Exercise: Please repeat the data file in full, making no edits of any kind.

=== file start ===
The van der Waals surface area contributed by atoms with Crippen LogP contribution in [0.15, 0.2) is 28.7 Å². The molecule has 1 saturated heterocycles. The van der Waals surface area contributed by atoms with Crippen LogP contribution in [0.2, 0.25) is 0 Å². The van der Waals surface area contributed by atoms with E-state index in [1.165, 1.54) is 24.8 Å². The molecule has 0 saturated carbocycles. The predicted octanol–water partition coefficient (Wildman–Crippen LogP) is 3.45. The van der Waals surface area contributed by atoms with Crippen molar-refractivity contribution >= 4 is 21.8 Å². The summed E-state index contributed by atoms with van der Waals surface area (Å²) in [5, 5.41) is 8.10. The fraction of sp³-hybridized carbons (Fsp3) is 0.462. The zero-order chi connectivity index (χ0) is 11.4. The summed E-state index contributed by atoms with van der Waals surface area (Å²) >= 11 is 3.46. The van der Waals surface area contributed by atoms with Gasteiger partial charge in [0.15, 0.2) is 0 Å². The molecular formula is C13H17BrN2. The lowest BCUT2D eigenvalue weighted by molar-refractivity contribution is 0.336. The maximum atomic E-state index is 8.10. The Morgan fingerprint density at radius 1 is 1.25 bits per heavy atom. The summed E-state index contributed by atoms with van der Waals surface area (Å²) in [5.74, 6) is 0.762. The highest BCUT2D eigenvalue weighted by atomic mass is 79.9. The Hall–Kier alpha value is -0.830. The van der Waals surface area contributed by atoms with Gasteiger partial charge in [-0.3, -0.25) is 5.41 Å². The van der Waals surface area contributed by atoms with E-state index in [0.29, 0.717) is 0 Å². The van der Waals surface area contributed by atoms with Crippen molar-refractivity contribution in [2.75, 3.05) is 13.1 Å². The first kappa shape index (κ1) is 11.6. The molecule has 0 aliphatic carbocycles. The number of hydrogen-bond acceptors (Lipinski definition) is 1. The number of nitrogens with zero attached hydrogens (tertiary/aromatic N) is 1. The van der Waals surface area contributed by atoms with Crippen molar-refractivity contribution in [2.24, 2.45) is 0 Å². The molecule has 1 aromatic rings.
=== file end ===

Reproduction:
The van der Waals surface area contributed by atoms with Crippen LogP contribution in [0.15, 0.2) is 28.7 Å². The molecule has 1 saturated heterocycles. The van der Waals surface area contributed by atoms with Crippen LogP contribution in [0.2, 0.25) is 0 Å². The van der Waals surface area contributed by atoms with E-state index in [1.165, 1.54) is 24.8 Å². The molecule has 0 saturated carbocycles. The predicted octanol–water partition coefficient (Wildman–Crippen LogP) is 3.45. The van der Waals surface area contributed by atoms with Crippen molar-refractivity contribution >= 4 is 21.8 Å². The summed E-state index contributed by atoms with van der Waals surface area (Å²) in [5, 5.41) is 8.10. The fraction of sp³-hybridized carbons (Fsp3) is 0.462. The zero-order chi connectivity index (χ0) is 11.4. The summed E-state index contributed by atoms with van der Waals surface area (Å²) >= 11 is 3.46. The van der Waals surface area contributed by atoms with Gasteiger partial charge in [0.15, 0.2) is 0 Å². The molecular formula is C13H17BrN2. The lowest BCUT2D eigenvalue weighted by molar-refractivity contribution is 0.336. The maximum atomic E-state index is 8.10. The Morgan fingerprint density at radius 1 is 1.25 bits per heavy atom. The summed E-state index contributed by atoms with van der Waals surface area (Å²) in [5.74, 6) is 0.762. The highest BCUT2D eigenvalue weighted by atomic mass is 79.9. The Hall–Kier alpha value is -0.830. The van der Waals surface area contributed by atoms with Gasteiger partial charge in [-0.3, -0.25) is 5.41 Å². The van der Waals surface area contributed by atoms with E-state index in [0.29, 0.717) is 0 Å². The van der Waals surface area contributed by atoms with Crippen molar-refractivity contribution in [2.75, 3.05) is 13.1 Å². The first kappa shape index (κ1) is 11.6. The molecule has 0 aliphatic carbocycles. The number of hydrogen-bond acceptors (Lipinski definition) is 1. The number of nitrogens with zero attached hydrogens (tertiary/aromatic N) is 1. The van der Waals surface area contributed by atoms with Crippen molar-refractivity contribution in [2.24, 2.45) is 0 Å². The molecule has 1 aromatic rings.